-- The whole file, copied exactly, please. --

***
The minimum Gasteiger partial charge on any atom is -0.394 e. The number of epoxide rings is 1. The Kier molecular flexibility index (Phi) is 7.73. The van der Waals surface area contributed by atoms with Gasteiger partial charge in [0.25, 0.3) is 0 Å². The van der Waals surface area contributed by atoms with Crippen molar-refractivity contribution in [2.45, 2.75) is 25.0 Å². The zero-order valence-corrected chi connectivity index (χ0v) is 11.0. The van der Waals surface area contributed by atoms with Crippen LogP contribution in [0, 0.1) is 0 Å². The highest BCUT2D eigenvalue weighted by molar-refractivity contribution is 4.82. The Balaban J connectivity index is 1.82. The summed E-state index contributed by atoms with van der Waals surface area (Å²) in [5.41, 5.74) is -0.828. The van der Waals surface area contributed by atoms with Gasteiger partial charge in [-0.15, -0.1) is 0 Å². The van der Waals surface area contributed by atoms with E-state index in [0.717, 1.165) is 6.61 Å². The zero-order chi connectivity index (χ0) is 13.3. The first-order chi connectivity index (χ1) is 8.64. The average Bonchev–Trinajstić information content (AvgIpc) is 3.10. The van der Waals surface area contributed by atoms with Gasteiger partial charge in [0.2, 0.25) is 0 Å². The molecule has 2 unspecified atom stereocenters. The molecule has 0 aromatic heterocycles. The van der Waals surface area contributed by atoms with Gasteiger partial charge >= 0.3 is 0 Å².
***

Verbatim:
The minimum Gasteiger partial charge on any atom is -0.394 e. The number of epoxide rings is 1. The Kier molecular flexibility index (Phi) is 7.73. The van der Waals surface area contributed by atoms with Gasteiger partial charge in [0.25, 0.3) is 0 Å². The van der Waals surface area contributed by atoms with Crippen molar-refractivity contribution in [2.45, 2.75) is 25.0 Å². The zero-order valence-corrected chi connectivity index (χ0v) is 11.0. The van der Waals surface area contributed by atoms with Crippen LogP contribution in [0, 0.1) is 0 Å². The highest BCUT2D eigenvalue weighted by molar-refractivity contribution is 4.82. The Balaban J connectivity index is 1.82. The summed E-state index contributed by atoms with van der Waals surface area (Å²) in [5.41, 5.74) is -0.828. The van der Waals surface area contributed by atoms with Gasteiger partial charge in [-0.15, -0.1) is 0 Å². The van der Waals surface area contributed by atoms with E-state index in [0.717, 1.165) is 6.61 Å². The zero-order chi connectivity index (χ0) is 13.3. The first-order chi connectivity index (χ1) is 8.64. The average Bonchev–Trinajstić information content (AvgIpc) is 3.10. The van der Waals surface area contributed by atoms with Gasteiger partial charge in [0.2, 0.25) is 0 Å². The molecule has 2 unspecified atom stereocenters. The molecule has 0 aromatic heterocycles. The van der Waals surface area contributed by atoms with Gasteiger partial charge >= 0.3 is 0 Å².